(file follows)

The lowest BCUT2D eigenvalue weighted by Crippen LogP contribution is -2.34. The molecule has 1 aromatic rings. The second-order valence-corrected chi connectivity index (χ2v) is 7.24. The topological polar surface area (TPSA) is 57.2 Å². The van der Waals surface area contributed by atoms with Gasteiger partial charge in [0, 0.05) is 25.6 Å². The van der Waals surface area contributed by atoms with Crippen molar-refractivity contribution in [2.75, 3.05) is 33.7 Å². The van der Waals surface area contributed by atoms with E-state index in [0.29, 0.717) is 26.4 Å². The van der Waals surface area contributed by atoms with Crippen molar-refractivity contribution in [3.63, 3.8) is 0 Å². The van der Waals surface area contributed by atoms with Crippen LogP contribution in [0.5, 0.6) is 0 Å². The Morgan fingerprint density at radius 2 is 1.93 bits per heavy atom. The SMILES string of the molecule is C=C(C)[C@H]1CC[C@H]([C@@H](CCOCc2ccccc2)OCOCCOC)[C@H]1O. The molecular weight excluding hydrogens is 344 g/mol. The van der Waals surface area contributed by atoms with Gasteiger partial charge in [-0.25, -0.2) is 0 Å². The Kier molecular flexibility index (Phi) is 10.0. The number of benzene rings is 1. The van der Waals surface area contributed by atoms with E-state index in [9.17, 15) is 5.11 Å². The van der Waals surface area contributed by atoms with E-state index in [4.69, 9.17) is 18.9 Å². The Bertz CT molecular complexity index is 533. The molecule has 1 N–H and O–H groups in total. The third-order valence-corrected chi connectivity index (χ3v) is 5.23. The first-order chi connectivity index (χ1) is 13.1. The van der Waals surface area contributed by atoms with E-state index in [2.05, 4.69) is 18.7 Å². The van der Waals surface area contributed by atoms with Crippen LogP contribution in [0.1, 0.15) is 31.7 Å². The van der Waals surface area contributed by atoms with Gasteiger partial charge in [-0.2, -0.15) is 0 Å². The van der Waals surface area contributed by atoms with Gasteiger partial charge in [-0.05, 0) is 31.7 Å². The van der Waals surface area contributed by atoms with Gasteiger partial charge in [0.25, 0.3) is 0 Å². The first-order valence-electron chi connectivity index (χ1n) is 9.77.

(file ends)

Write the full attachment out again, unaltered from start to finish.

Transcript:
The lowest BCUT2D eigenvalue weighted by Crippen LogP contribution is -2.34. The molecule has 1 aromatic rings. The second-order valence-corrected chi connectivity index (χ2v) is 7.24. The topological polar surface area (TPSA) is 57.2 Å². The van der Waals surface area contributed by atoms with Gasteiger partial charge in [0, 0.05) is 25.6 Å². The van der Waals surface area contributed by atoms with Crippen molar-refractivity contribution in [2.75, 3.05) is 33.7 Å². The van der Waals surface area contributed by atoms with E-state index in [0.29, 0.717) is 26.4 Å². The van der Waals surface area contributed by atoms with Crippen molar-refractivity contribution in [3.63, 3.8) is 0 Å². The van der Waals surface area contributed by atoms with Crippen LogP contribution in [0.5, 0.6) is 0 Å². The Morgan fingerprint density at radius 2 is 1.93 bits per heavy atom. The SMILES string of the molecule is C=C(C)[C@H]1CC[C@H]([C@@H](CCOCc2ccccc2)OCOCCOC)[C@H]1O. The molecular weight excluding hydrogens is 344 g/mol. The van der Waals surface area contributed by atoms with Gasteiger partial charge in [-0.25, -0.2) is 0 Å². The Kier molecular flexibility index (Phi) is 10.0. The number of benzene rings is 1. The van der Waals surface area contributed by atoms with E-state index in [9.17, 15) is 5.11 Å². The van der Waals surface area contributed by atoms with E-state index in [4.69, 9.17) is 18.9 Å². The Bertz CT molecular complexity index is 533. The molecule has 1 N–H and O–H groups in total. The third-order valence-corrected chi connectivity index (χ3v) is 5.23. The first-order chi connectivity index (χ1) is 13.1. The van der Waals surface area contributed by atoms with E-state index in [2.05, 4.69) is 18.7 Å². The van der Waals surface area contributed by atoms with Crippen LogP contribution in [0.1, 0.15) is 31.7 Å². The van der Waals surface area contributed by atoms with Gasteiger partial charge in [-0.2, -0.15) is 0 Å². The van der Waals surface area contributed by atoms with Gasteiger partial charge in [-0.05, 0) is 31.7 Å². The van der Waals surface area contributed by atoms with Gasteiger partial charge in [0.25, 0.3) is 0 Å². The first-order valence-electron chi connectivity index (χ1n) is 9.77.